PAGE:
In a traditional college setting, there is a distinction between taking a class (which includes fulfilling all course requirements) and simply auditing it (i.e., just sitting through the lectures). In the world of MOOCs and other free online classes, however, this difference is not so clear.
For most “brick-and-mortar” (and even online) degree-granting colleges and universities have standardized their courses to a certain extent, meaning that courses at the same credit level generally require comparable amounts of class time (divided into lectures, discussion sessions, lab periods and other components specific to the course).
In other words, students enrolling in a full-credit physics or Shakespeare course at most universities can expect to devote comparable amounts of time to fulfilling the classroom requirements for those courses. Workload beyond the classroom (such as reading, writing and other forms of homework) and difficulty of tests and other graded assignments can vary widely, depending on the teacher and subject matter. But a rough equivalence allows schools to assign different credit levels to different courses (giving half the credit for a class that meets for 1.5 hours per week vs. one that meets for three, for instance).
The fact that credit is awarded for performing all of the work in a class also allows some schools to offer an auditing option for certain classes, giving students the option to just sit through lectures, but not do the rest of the work assigned in the class, for zero credit.
In the emerging world of free college-level courses (MOOCs and otherwise), such standards do not yet exist which leads to questions regarding what constitutes a “true” college-equivalent online learning experience.
To take one example from my Degree of Freedom Freshman year curriculum, one of the science classes in my lineup is Life in the Universe, an iTunes U recording of Ohio State University’s Astronomy 141 taught by Professor Richard Pogge. Like most iTunes offerings, this course consists of just lectures (in this case, recorded audio lectures from the actual class Professor Pogge teachers to his Ohio State students).
On one level, my enrollment in this course should be considered an audit since the only things on offer from iTunes are lectures (no reading assignments, no homework and no assessments). Which means learning from Professor Pogge should be considered a “weaker” auditing option in contrast to a similar course (such as University of Rochester Professor Adam Frank’s Highlights of Modern Astronomy MOOC offered by Coursera).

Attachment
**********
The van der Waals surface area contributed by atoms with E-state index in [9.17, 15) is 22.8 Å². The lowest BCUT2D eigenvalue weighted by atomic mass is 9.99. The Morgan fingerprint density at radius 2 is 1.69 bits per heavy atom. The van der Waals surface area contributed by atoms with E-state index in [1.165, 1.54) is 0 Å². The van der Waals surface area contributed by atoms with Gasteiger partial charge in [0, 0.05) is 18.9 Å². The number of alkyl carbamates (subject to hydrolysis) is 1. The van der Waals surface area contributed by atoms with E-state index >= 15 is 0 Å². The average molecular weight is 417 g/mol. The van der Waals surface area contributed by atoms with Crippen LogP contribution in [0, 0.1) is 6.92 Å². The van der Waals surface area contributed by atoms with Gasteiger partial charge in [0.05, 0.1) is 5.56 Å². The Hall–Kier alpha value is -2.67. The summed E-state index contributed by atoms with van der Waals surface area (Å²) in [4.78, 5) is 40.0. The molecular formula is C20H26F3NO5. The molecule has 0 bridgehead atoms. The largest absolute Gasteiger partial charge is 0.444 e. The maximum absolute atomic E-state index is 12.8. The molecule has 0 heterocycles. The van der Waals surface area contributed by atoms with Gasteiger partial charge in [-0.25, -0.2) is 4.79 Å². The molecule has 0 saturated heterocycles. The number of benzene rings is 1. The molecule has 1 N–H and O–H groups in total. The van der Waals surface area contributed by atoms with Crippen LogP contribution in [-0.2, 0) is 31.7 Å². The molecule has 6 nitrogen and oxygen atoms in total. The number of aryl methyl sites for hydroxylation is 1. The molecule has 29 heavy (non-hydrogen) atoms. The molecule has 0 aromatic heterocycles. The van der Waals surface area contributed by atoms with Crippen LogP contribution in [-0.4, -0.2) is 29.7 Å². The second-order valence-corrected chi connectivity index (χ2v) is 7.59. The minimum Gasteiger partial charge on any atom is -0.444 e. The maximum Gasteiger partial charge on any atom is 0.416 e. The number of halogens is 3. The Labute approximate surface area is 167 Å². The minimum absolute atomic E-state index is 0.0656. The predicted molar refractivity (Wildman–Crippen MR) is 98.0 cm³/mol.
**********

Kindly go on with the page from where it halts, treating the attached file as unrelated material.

But notice that the Coursera course runs for just four weeks. And unless that course breaks from the Coursera formula I’ve grown use to of 1-1.5 hours of online lecture per week, this means Frank will end up delivering 4-6 hours of lectures during his classes four week run. In contrast, Life in the Universe from iTunes includes over 44 lectures making up more than 35 hours of learning material.
But, don’t MOOC courses (like Coursera’s Big Questions class) provide all of the other class components that an iTunes course lacks (such as reading assignments, homework and graded assessments)?
Well yes and no. Of the traditional MOOC classes I’ve enrolled in, some (like Wesleyan’s Modernism class) include assigned readings while others (like Duke’s Argumentation course) do not. And as we’ll be discussing next week, other class elements such as homework and graded assignments have serious issues in environments where scale means scoring by trained, human graders (such as a professor or his or her assistance) is not possible.
So claiming that a full-featured MOOC (whatever that means) can close the gap between less than 10 hours of lectures vs. more than 30 through non-lecture materials of questionable quality and validity would be a hard case to make.
And to confound matters even further, since most iTunes classes are recorded from genuine, live course lectures, resources such as reading and homework assignments for those classes are often available for those wanting to do them. For instance, Astronomy 141 has a web site that includes homework exercises (which I actually did while taking this class). So, again, using the availability of non-lecture course material to distinguish auditing from taking a course becomes even more challenging.
Now one can make the case that both MOOCs and other types of free learning (including not just iTunes, but lecture-based courses from companies such as Great Courses and Modern Scholar – many of which are available free at public libraries) lack the rigor of traditional classroom environments, an issue that we will be exploring, discussing and debating for the rest of this year.
But for purposes of this project, I am choosing to declare that any class providing comparable amounts of learning (in whatever form that might take) to a traditional, full-semester college-level course should be assigned a full credit, and anything less a fraction of a credit. And as a way of formalizing that choice, I’ve decided that for lecture-only classes (from iTunes and elsewhere), twelve hours of lecture will constitute my dividing line between a full-credit and half-credit course.
Do you agree with this analysis and formula? If so (or not), I’ll be interested in hearing your opinions.